Processing Procedures for High Resolution Seismic Data

  • K. P. Games
Conference paper
Part of the Advances in Underwater Technology, Ocean Science and Offshore Engineering book series (AUTOO, volume 25)

Abstract

The purpose of this talk is to highlight essential procedures for production of seismic sections for site survey interpretation. Other papers at this conference will concentrate on the use of individual techniques such as attribute analysis etc.. The main problem with high resolution gas hazard surveys is the very short turnaround time, and therefore it is essential that the processing procedures are correct and that no spurious effects are introduced.

It is particularly important to produce accurate sections if the subsequent use of workstations is envisaged during the interpretation stage. The interpreter must know and understand what has been done to the data he is working on.

A brief discussion of acquisition of the data will be presented from the processing point of view. Emphasis will be on the provision of information to the processing house which can save a lot of time and potential errors.

Also of crucial importance is the role of those responsible for onboard QC who, if they do not understand the principles of seismic acquisition, may not make the correct decision when circumstances out of the ordinary arise.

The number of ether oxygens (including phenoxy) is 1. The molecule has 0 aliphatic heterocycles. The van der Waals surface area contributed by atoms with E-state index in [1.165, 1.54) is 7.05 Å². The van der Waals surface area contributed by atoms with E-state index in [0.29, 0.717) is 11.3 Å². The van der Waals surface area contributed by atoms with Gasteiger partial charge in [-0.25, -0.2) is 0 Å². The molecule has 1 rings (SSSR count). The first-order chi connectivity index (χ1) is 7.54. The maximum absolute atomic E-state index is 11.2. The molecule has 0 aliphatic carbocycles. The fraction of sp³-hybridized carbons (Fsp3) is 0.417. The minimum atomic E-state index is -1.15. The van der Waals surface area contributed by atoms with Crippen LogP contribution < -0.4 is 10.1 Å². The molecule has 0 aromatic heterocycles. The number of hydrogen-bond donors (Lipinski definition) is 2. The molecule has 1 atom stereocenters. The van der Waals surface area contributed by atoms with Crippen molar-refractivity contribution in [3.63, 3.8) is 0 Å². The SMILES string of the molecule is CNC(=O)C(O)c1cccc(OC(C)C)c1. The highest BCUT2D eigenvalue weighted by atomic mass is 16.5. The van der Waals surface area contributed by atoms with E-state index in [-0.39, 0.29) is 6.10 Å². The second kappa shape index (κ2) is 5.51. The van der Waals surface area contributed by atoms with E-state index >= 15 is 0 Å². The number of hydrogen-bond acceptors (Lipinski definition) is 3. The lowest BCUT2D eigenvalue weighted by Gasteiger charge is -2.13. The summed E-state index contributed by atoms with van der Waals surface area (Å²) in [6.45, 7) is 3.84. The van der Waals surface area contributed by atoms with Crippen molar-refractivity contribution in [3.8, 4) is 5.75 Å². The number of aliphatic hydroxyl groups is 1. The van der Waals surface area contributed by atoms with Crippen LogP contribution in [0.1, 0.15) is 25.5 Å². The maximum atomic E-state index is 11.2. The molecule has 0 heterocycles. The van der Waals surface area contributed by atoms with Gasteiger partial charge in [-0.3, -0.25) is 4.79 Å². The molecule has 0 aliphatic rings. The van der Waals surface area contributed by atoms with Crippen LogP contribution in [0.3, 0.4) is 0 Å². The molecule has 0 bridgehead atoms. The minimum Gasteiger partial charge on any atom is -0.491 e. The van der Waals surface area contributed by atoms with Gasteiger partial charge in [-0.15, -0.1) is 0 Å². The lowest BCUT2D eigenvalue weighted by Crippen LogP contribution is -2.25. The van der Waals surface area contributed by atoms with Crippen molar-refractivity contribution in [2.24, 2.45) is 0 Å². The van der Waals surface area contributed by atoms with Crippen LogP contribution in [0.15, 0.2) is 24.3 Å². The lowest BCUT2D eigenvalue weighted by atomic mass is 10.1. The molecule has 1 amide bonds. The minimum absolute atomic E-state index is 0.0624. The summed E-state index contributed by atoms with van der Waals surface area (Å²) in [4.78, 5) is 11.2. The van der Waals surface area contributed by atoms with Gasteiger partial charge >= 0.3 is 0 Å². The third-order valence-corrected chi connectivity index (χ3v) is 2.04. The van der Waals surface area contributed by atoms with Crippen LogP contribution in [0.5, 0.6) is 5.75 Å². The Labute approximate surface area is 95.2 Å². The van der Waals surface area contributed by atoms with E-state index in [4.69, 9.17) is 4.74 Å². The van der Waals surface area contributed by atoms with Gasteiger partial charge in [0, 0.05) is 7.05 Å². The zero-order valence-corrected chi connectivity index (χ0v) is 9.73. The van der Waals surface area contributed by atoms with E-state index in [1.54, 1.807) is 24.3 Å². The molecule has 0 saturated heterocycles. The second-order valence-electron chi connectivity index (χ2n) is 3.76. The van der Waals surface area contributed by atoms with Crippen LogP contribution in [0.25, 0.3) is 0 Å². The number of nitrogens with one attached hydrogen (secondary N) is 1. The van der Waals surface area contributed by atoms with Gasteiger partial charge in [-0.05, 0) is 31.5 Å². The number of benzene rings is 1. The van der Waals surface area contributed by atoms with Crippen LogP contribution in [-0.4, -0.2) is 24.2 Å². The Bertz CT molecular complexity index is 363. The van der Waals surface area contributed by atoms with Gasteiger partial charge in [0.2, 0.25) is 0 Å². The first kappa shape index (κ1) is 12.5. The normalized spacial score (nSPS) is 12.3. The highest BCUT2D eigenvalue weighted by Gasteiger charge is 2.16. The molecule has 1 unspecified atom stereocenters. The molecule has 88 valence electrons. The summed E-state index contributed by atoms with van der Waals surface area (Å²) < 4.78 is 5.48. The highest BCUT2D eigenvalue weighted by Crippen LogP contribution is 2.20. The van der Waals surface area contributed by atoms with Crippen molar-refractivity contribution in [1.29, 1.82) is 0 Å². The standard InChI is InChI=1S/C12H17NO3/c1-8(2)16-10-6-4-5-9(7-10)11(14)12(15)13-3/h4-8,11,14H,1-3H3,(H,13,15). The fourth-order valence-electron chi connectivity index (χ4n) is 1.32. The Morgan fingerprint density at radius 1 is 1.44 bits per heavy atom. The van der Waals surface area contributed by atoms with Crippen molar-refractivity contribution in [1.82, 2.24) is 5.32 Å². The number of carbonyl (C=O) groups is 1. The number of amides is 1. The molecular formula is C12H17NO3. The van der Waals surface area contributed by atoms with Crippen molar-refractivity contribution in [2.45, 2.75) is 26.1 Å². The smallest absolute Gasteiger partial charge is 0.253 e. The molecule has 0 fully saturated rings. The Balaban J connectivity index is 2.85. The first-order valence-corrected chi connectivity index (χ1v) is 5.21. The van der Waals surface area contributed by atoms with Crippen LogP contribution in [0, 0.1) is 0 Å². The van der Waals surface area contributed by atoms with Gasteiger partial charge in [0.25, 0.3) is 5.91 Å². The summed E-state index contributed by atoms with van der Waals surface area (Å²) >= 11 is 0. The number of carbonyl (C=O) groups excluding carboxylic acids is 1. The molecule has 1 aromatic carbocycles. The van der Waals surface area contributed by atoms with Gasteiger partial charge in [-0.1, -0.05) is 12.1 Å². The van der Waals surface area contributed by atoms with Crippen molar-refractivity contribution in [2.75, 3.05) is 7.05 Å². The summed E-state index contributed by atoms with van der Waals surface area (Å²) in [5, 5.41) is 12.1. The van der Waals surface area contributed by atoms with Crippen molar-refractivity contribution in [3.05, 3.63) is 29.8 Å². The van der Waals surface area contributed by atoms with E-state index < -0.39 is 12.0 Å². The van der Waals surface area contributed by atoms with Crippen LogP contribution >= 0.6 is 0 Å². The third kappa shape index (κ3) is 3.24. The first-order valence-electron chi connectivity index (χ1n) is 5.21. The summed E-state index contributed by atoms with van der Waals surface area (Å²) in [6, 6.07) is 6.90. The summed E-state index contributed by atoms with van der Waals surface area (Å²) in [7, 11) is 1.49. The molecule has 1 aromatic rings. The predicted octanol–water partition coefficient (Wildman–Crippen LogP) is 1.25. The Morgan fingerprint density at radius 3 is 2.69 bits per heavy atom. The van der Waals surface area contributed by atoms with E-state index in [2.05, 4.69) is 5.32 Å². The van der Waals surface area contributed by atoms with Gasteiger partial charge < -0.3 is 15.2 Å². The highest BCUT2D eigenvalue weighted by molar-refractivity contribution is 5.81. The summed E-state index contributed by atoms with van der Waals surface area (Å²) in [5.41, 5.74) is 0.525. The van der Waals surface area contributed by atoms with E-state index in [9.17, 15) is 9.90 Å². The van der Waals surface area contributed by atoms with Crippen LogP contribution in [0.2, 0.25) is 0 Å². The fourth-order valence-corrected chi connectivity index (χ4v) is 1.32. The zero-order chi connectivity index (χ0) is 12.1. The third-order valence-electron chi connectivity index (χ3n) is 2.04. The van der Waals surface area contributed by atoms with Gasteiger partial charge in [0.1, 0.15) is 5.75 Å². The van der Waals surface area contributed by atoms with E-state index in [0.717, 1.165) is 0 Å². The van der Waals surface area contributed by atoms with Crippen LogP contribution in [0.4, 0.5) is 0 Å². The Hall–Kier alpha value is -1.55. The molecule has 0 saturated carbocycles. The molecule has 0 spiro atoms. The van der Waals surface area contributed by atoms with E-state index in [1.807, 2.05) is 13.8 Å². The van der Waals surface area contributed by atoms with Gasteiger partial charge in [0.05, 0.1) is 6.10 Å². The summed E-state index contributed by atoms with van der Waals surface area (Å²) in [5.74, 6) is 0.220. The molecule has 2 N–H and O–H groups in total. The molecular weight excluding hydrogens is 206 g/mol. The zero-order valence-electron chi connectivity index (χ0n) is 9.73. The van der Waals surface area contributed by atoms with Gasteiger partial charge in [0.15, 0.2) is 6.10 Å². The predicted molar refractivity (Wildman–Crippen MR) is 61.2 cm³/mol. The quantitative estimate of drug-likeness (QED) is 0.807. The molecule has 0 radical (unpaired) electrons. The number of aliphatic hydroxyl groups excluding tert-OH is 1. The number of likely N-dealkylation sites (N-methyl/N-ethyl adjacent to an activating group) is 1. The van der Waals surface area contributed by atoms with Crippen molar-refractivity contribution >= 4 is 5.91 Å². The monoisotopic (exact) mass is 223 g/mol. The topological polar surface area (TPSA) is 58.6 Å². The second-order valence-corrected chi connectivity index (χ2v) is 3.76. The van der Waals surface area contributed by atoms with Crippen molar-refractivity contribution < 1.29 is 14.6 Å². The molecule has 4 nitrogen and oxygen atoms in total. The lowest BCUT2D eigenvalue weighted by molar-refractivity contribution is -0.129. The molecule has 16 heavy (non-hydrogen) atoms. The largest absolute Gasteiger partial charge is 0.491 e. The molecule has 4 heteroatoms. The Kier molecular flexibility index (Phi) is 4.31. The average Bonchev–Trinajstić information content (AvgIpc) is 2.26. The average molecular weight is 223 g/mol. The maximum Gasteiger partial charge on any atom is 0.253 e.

An account of some essential QC techniques will be presented, along with examples of correct and incorrect ways of applying some of these procedures.

Finally, these topics are clearly illustrated using a typical example of a “bright spot”, and some useful characteristics and information one can derive if the time and resources are made available.

Keywords

Bright Spot Processing Procedure Velocity Function Seismic Processing Direct Arrival 
These keywords were added by machine and not by the authors. This process is experimental and the keywords may be updated as the learning algorithm improves.

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References

  1. R. McQuillan, M. Bacon, and W. Barclay Houston. An Introduction to Seismic Interpretation Gulf Publishing Company.Google Scholar
  2. R.E. Sheriff & L.P. Geldart. Exploration Seismology Data Processing and Interpretation Cambridge University Press.Google Scholar
  3. A.R. Camina and G.J. Janacek. Mathematics for Seismic Data Processing and Interpretation Graham and Trotman.Google Scholar
  4. N.A. Anstey. Seismic Interpretation - The Physical Aspects, IHRDC.Google Scholar

Copyright information

© Society for Underwater Technology 1990

Authors and Affiliations

  • K. P. Games
    • 1
  1. 1.Gardline SurveysGreat Yarmouth, NorfolkUK

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